Cults & Conspiracies seeks to understand the evil that we do to each other and the psychological drives that inform those actions. Inspired by season 2 of Hulu's #ThePath, Cults & Conspiracies investigates how cults and radical ideologies work their dangerous magic on the unsuspecting.
MP Super News's dark-leaning, inquisitive show has looked at the Jonestown Massacre and de-programming techniques, but this episode talks to ex-cult member turned sociology professor and cult expert Dr. Janja Lalich.
Check out Cults & Conspiracies episode 4 here.
- Drinking The Kool-Aid: What Really Happened At Jonestown, In The Words Of Someone Who Survived
- A Cult De-Programmer Explains Brainwashing — And How You Can Avoid It Happening To You
- The 5 Sickest Cults You May Never Have Heard of Before
How Do You Define A Cult?
Dr Lalich defines a cult as "a group or a social movement" that incorporates the following four tenets:
- 1. A Charismatic Leader (alive or dead, as their teachings can be continued)
- 2. A Transcendent Belief System offering an answer to everything, a "Recipe for Change" to "tell you exactly how to transform yourself" with explicit instructions, not just the wider teachings of a religion i.e. "be good to your neighbors."
- 3. Systems of Influence: pressures to keep conforming, such as "guilting, shaming, some form of criticism."
- 4. Systems of Control: rules, regulations, practical measures
Is There Something Specific To Our Society That Breeds Cults?
Dr Lalich states that cults are a universal, and there's no identifiable factor in present-day USA that makes cults more likely:
"Cults exist all over the world, and cults have existed since time immemorial, there are always going to be con artists, people who want to take advantage of people, people who've had some sort of mystical experience or delusion..."
Are Cult Leaders Mentally Ill?
Although all cult leaders can be considered to have a type of narcissism and megalomania, Dr Lalich identifies two types of cult leaders: those who believe what they teach, and those who do not. The first type:
"Either had a psychotic break and believed some angel came down and spoke to them... some of them may start out with good intentions.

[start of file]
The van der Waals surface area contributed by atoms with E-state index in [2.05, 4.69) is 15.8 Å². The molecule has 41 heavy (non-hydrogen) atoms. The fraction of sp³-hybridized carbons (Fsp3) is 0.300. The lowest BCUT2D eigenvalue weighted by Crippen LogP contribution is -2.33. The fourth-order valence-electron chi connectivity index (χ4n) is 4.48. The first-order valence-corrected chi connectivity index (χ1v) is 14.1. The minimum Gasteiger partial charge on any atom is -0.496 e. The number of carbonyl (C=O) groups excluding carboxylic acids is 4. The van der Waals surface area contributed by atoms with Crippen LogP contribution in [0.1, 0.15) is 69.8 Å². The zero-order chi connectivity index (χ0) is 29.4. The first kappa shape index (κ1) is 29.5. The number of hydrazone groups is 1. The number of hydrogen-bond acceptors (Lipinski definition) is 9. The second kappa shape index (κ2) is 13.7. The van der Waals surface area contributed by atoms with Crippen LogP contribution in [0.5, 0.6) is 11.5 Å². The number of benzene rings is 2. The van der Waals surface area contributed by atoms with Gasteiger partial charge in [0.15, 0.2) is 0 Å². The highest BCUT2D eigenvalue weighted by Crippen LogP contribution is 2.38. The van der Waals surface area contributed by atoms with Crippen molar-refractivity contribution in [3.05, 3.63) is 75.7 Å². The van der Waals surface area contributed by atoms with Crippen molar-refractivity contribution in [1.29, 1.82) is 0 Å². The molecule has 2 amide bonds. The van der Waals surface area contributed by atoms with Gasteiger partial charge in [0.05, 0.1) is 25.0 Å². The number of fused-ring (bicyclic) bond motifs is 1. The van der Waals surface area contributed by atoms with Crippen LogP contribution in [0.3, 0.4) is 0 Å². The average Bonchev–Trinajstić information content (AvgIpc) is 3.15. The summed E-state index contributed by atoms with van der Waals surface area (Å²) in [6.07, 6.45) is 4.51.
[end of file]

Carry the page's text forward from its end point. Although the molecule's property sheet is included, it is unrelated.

The second type are con-artists who:
"Start out as just straight-out charlatans... they will often use religion because it gives them credibility, it's familiar, it's not gonna seem so unusual to new recruits."
The nature of the leader is paramount to what the cult becomes, Lalich says:
"Most cult leaders are some form of sociopath, whether undiagnosed or not... Some of them over time become straight-out crazy (take someone like Jim Jones, who because of the drugs was completely mentally-addled)...
Religious, political, self-help: it's not about the belief system so much as the structure that's set up to influence people and get them to conform... Whether [the cult] is gonna be violent or not has more to do with the proclivities of the leader than the belief system."
Cult Life: A Personal Experience
Before her current incarnation as Professor of Sociology at Cal. State, Dr Lalich was actually in a cult herself! Despite being a bright woman in her '30s, Lalich ended up in a political cult in '70s San Francisco for ten-and-a-half years, under the volatile leadership of a woman who was a "severe alcoholic and completely cuckoo." This cult eventually overthrew their leader, although the experience of cult life (both during and after) were traumatic:
"We believed we were martyrs and, of course, martyrs are supposed to suffer...
My brain was fried, I was not a person that I knew before... I did bad, mean things to people... you're like a shrunken person."
Ultimately, Lalich believes that education is the greatest defense against cults, although it's difficult to advocate in schools, as "it's almost impossible, because they think that you're gonna talk about religion and you're gonna offend somebody."
Catch a new episode of Cults & Conspiracies Wednesday on MP Super News. Next week we'll be talking to an ex-member of the notorious Children of God cult, to discuss the dramatic process involved in escaping the clutches of a cult. After giving over your life to a potentially dangerous movement, what does it take to get it back?
If you've enjoyed today's discussion of Cults and Conspiracies, check out Hulu's original series, The Path, streaming now.